In rural Jordan, I was somewhat of a curiosity—a single woman, either brazen or crazy enough to hang out solo. “Where’s your husband?” so many men asked me. “He’s not here,” I would say, while proceeding to quiz my questioner about what it’s like to live in such a spectacularly beautiful place.

Tucked between Israel, Syria, Saudi Arabia, and Iraq, Jordan’s tourism industry is suffering from the distorted, myopic lens many people view the Middle East through. Yet I never once felt unsafe there or in Lebanon, where wartime scars still adorn buildings in the form of bullet holes and bombed out walls.

One evening, we camped in the Wadi Rum desert near Jordan’s southern border. Also known as the Valley of the Moon—and adopted home of Lawrence of Arabia—the Wadi Rum is moody and otherworldly in a harsh and commanding way. There, lumpy sandstone walls erupt from scorched, reddish sands crisscrossed by herds of camels and Bedouins shepherding tourists around in rickety Jeeps.

Too hot to sleep, I wandered outside and found myself completely distracted by one of the most dazzling skies I’d ever seen. A half moon bright enough to cast shadows obliterated the stars until it sank behind a ridge—and then, in the Valley of the Moon, those stars started screaming for attention.

I settled into the sand and lay there silently for hours, transfixed by the lights tracing paths across the sky. Antares, the red supergiant beating at the heart of Scorpius, soon emerged, and then the entire scorpion’s tail curled across the sky and dipped into the stream of stars that is the Milky Way. Cygnus glittered overhead, next to the starfield where NASA’s Kepler telescope has made such monumental planet discoveries. In the north, Cassiopeia clung to her throne, while in the south, the Sagittarius teapot pointed to the spot where a supermassive black hole churns away in the core of our galaxy.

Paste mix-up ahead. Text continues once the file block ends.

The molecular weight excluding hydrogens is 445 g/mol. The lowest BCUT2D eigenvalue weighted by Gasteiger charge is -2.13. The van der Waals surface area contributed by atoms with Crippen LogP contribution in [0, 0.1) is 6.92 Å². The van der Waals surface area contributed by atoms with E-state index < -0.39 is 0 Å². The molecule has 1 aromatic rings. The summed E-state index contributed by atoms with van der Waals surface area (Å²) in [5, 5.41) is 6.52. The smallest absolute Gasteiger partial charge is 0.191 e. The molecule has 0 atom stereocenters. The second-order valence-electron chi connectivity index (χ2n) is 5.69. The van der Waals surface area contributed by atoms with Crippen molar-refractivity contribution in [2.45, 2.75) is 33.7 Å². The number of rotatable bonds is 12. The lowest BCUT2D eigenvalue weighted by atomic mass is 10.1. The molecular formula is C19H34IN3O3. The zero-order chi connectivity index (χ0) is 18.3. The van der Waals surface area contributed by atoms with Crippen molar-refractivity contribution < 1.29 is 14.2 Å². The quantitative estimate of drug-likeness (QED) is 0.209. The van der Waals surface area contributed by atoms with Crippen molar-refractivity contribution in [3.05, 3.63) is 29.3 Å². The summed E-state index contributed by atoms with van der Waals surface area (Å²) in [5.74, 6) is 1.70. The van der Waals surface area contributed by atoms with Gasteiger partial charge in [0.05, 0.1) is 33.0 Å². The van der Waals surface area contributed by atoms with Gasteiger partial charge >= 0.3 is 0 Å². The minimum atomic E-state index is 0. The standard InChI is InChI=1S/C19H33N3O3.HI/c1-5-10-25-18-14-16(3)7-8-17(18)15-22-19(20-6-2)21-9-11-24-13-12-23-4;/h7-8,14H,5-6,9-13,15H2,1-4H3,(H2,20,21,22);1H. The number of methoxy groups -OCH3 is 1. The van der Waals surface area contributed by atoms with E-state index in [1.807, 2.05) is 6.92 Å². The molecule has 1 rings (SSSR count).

I can only imagine how captivating this evening light show must have been during the ages when Earth’s skies were uncontaminated by artificial lights. It’s no wonder cultures all over the planet have their own version of its stories, their own solutions to its mysteries. What did the ancient Arabs think these shapes in the sky represented?

Twinkling overhead are the same exact stars humans all over the world have gazed at forever, beckoning to us and inviting us to solve their riddles.

Both sides of my family have brought the stars to my life. I’ve known my dad’s version of their stories for almost as long as I’ve been alive, but it wasn’t until I visited the Middle East that the thread connecting me with my mom’s history really began to breathe.